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U.S. & Canada lumber and panel market weekly reports

                   BC floods created immense uncertainty in solid wood commodities market

[Dec. 1, 2021]


Lumber and panel market weekly report ---- Week 44,  2021
By Madison's Lumber Reporter
 
The lumber market has changed forever and it is now. At time of writing (Nov. 19) the south of the province of British Columbia is under a state-of-emergency due to relentless stormwater accumulating over the past month. That after record rainfall of 200 per cent more than normal for the months of September and October. Transportation is completely stopped. Two weeks ago after the first atmospheric river (deluge) all four highways and both rail lines were wiped out. Since then 2 of those highways — technically roads — have been cleared, however these do not connect Vancouver to the rest of mainland Canada. Both rail lines have only just been repaired.

In the interim, the Port of Vancouver (the third largest by volume in North America) was closed. Currently the Port is re-opened, however the backlog of ships waiting to unload has grown from seven last week to 50 this week. As the torrential rain continues to come down, it is unknown how this will play out over the next week and month. What we do know right now is that West Fraser announced downtime at its western operations. According to a company release, lumber shipments are down almost 30 per cent and pulp shipments are down more than 80 per cent. The company also stated that 4Q demand has been “more than expected”. Madison’s indicates that this means lumber sales will not slow down for the usual seasonal break, and will come back strong in January. As they started off this year.

Inching up slightly over the previous week, and closely matching the same week one year ago, for the week of November 19, 2021 the price of WSPF 24 #2&Btr KD (RL) was US$630 mfbm. This is up by +$10, or +2%, from the previous week when it was $620.

Eastern Canadian mills started the week with differing strategies in response to robust demand.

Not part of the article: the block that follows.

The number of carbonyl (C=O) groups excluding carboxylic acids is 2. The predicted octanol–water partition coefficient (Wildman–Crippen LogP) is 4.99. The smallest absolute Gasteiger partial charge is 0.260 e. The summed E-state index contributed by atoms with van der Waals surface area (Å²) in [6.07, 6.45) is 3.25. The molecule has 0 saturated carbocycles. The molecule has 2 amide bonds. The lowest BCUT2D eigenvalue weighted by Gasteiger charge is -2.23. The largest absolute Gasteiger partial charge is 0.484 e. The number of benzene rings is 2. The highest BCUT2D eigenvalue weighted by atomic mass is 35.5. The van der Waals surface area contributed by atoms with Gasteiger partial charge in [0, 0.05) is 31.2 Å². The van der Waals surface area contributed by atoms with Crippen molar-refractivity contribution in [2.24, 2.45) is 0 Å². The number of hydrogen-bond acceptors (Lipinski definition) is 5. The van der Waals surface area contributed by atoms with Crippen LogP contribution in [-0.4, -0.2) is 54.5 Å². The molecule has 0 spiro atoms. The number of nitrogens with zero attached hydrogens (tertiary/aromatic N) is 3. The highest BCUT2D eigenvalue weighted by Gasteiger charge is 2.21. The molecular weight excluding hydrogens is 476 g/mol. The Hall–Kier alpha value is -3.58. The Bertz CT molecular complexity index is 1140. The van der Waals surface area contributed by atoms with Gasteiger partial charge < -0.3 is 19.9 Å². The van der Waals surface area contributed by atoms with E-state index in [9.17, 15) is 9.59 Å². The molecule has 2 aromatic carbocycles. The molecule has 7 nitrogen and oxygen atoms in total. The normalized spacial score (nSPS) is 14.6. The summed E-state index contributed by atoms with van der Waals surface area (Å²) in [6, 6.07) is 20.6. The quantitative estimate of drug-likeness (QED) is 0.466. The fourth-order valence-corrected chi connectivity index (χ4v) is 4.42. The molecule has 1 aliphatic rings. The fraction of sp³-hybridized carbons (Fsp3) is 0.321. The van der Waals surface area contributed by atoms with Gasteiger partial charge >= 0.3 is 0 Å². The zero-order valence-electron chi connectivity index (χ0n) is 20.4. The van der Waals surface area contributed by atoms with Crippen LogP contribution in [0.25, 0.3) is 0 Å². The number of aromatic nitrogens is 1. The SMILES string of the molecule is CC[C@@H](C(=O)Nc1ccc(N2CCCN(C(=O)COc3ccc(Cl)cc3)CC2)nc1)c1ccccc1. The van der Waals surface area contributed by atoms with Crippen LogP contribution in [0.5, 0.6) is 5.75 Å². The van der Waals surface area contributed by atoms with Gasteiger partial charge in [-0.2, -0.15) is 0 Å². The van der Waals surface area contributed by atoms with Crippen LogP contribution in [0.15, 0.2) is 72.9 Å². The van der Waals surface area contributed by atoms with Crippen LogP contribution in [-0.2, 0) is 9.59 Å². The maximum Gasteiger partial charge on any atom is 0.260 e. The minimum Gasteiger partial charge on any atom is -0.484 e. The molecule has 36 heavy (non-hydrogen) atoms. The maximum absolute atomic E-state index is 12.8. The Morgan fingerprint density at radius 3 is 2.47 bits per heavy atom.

Catastrophic flooding in British Columbia created immense uncertainty in the solid wood commodities market.” – Madison’s Lumber Reporter
 





Western S-P-F demand was variable according to traders in the United States. Once-in-a-century flooding in the Pacific Northwest caused uncertainty to pervade the market as the week wore on. Some buyers busily scrambled to find wood amid the ensuing logistical chaos, while others cautiously sat on their inventories, hoping to eke out a quieter path to the new year.

Demand for solid wood commodities jumped noticeably around midweek after severe flooding struck the Southwestern region of British Columbia, cutting off the port city of Vancouver from the rest of mainland Canada. Following the declaration of a state of emergency for the province, evacuation orders were issued for several towns. Many buyers turned on a dime, eschewing their watch-and-wait strategies for a more aggressive approach as they considered the logistical implications of this catastrophe. Producers in B.C. reeled, extending order files into early- or mid-December and informing their customers that indeterminate shipping delays were likely given the scenario.

Some Eastern Canadian sawmills took a defensive posture and boosted their asking prices in view of upcoming tariff increases, while others jumped into the fray with lower pricing to keep inventories in their yards lean. Secondary suppliers were busy again too, especially those who could offer quick shipment. Producers got more inquiry as the week wore on.” – Madison’s Lumber Reporter


To the astonishment of all, for the week ending Nov. 20, 2020 the price of benchmark softwood lumber commodity item Western S-P-F KD 24 #2&Btr continued to increase, climbing another +$6, or +1%, over the previous week to U.S. $596 mfbm. Last week’s price is -$104, or -15%, less than it was one month ago. Compared to one year ago, this price is up +$200, or +51%.


“Eastern S-P-F sales were robust last week as undersupplied buyers dipped in to the market frequently to shore up their perpetually-low inventories. Prices at sawmills continued to increase, with nine-foot studs gaining significant ground in the Great Lakes market. Material availability was a persistent problem as both primary and secondary suppliers couldn’t keep up with sustained demand. Sawmill order files began to build, with most items booked into the week of November 30.” — Madison’s Lumber Reporter


Madison’s Benchmark Top-Six Softwood Lumber and Panel Prices: Monthly Averages

For the week of November 19, 2021 the price of WSPF 24 #2&Btr KD (RL) was up by +$21, or +3%, from one month ago when it was US$609 mfbm. When compared to the same week last year, when it was $596, that week’s price is up by +$34, or +6%. Compared to two years’ ago when it was $396, that week’s price is up by +$234, or +59%.


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